Monday, February 22, 2016

The Five Best Music Videos of the 1980s

Guest blogger Emily Anderson lists her picks for the five best classic music videos. What are yours?

Michael Jackson with ghoulish friend.
1. Thriller by Michael Jackson. I remember staying up until midnight at 11 years-old, anxiously awaiting my first viewing of Michael Jackson dancing as a zombie. It was well worth it! This video changed the way music videos were perceived. They were no longer just about music, but were seen as art.

2. Take on Me by A-ha. Without this video, I do not believe this song would be mentioned when discussing 1980s music. This is a prime example of video overpowering song. The mixture of animation and live action is so real that there are times when they are seamless.

The clay Gabriel with big hammer.
3. Sledgehammer by Peter Gabriel. The early days of music videos consisted of performances. As they advanced, videos told stories. Although neither of these formats, Sledgehammer is fascinating. With a clay Peter Gabriel and dancing chickens, there is little this video does not offer.

4. Wanted Dead or Alive by Bon Jovi. There are no gimmicks, flashy dance moves, or animation tricks in this video. It's raw and gritty. The life of top rockers can be rough and the black and white footage adds a nice touch.

The animated Money for Nothing.
5. Money for Nothing by Dire Straits. I wanted my MTV and got it just as this video became popular. At the time, the animation was unique and seemed like a video game instead of a music video. Combined with Dire Straits performing, it had many unsubtle subtleties (like heavy rotation). Complete with singing dog, it is quite amusing.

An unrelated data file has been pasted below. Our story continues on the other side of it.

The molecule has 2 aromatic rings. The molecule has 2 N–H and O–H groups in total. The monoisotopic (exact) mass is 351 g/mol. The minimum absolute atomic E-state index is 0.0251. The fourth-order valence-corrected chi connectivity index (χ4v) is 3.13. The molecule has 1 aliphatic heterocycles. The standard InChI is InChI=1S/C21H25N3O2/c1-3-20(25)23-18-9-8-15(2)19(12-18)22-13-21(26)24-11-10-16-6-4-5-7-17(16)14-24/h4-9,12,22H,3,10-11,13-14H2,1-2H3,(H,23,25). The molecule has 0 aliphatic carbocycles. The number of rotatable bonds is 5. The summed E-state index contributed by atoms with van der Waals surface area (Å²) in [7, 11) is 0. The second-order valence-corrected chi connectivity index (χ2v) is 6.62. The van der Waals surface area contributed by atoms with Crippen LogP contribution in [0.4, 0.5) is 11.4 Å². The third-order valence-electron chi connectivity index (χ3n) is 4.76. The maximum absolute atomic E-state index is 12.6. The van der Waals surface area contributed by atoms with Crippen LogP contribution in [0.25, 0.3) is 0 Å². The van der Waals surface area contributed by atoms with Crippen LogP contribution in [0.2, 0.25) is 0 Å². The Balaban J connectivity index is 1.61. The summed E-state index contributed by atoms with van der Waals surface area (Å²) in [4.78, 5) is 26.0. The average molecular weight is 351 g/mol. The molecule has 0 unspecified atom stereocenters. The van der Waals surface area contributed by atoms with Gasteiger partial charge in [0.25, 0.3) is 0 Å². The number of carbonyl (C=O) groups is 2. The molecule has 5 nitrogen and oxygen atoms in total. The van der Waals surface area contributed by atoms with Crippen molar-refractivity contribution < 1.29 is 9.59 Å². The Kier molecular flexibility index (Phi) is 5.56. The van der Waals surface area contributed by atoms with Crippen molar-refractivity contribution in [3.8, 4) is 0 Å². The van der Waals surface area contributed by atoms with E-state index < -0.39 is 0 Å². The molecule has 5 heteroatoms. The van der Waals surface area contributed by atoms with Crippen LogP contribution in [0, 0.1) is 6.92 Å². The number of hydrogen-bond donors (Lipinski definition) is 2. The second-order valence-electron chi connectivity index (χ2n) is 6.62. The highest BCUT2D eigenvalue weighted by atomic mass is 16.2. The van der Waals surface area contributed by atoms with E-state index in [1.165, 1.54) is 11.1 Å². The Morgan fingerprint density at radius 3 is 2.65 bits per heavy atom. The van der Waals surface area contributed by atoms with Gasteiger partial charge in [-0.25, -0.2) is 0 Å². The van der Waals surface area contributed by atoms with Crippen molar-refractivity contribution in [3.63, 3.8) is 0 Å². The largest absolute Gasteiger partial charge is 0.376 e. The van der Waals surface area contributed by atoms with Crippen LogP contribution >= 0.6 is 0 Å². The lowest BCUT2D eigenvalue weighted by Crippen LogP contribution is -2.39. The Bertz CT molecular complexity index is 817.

Honorable Mentions

Story videos: Don't Come Around Here No More by Tom Petty and the Heartbreakers; Land of Confusion by Genesis; and You Might Think by The Cars.

Performance videos: Addicted to Love by Robert Palmer; Every Breath You Take by The Police; and Walk This Way by Run-DMC.


  1. It's hard to argue with your picks, Emily. The first three are truly iconic. I'm undoubtedly in the minority, but I would have slotted "Take on Me" at No. 1. In the 4 and 5 positions, I would have had Cyndi Lauper's "Time After Time" (one of the best "story videos" and a terrific song, too) and U2 's "Where the Streets Have No Name." My honorable mentions include "Girls Just Wanna Have Fun," "Papa Don't Preach," "Like a Virgin" (without the video and her MTV performance, Madonna wouldn't have become a superstar), the bizarre "Whip It" by Devo, and "Our House" by Madness. This was a highly entertaining post. Thanks for writing it!

  2. "Cry" by Godley & Creme. Their morphing faces video was landmark and used by others.

  3. "Big Time" was almost as good as "Sledgehammer" but agree that one Gabriel video is enough. I don't remember if it was still the 80's but I also liked the Janet Jackson single take video. I'm not sure of the song but think it was "When I Think of You." I am a classic movie fan which means I need to mention the Marilyn Monroe homage "Material Girl."

  4. Peter Gabriel's "Sledgehammer" is such a clever, quirky video. Sometimes I have that song on repeat while I'm trying to combat writer's block.

    Love your picks for these 1980s videos! There are a couple I haven't seen, so I'll be checking 'em out on YouTube.

  5. Loved the article! Sorry I didn't watch more music videos so I could comment intelligently on them.

  6. Great list, Emily! My favorite would have to be Cyndi Lauper's "Time after Time." This was such a fun blast from the past!

  7. Don't forget Lou Reed's "No Money Down". The video was directed by Godley and Creme and followed on the heels of their classic ground breaking release "Cry". I could not include anything by Jackson in a list of best videos simply because they were all too commercial and overexposed on MTV.

  8. Same thing I've said about Take On Me for years. The song really sucks in my opinion, but it was a really cool video. The lack of heavy metal songs on your list was a little disconcerting though. I think the Twisted Sister video for "We're Not Gonna Take It" featuring Mark "Doug Neidermeyer" Metcalf is one of the best.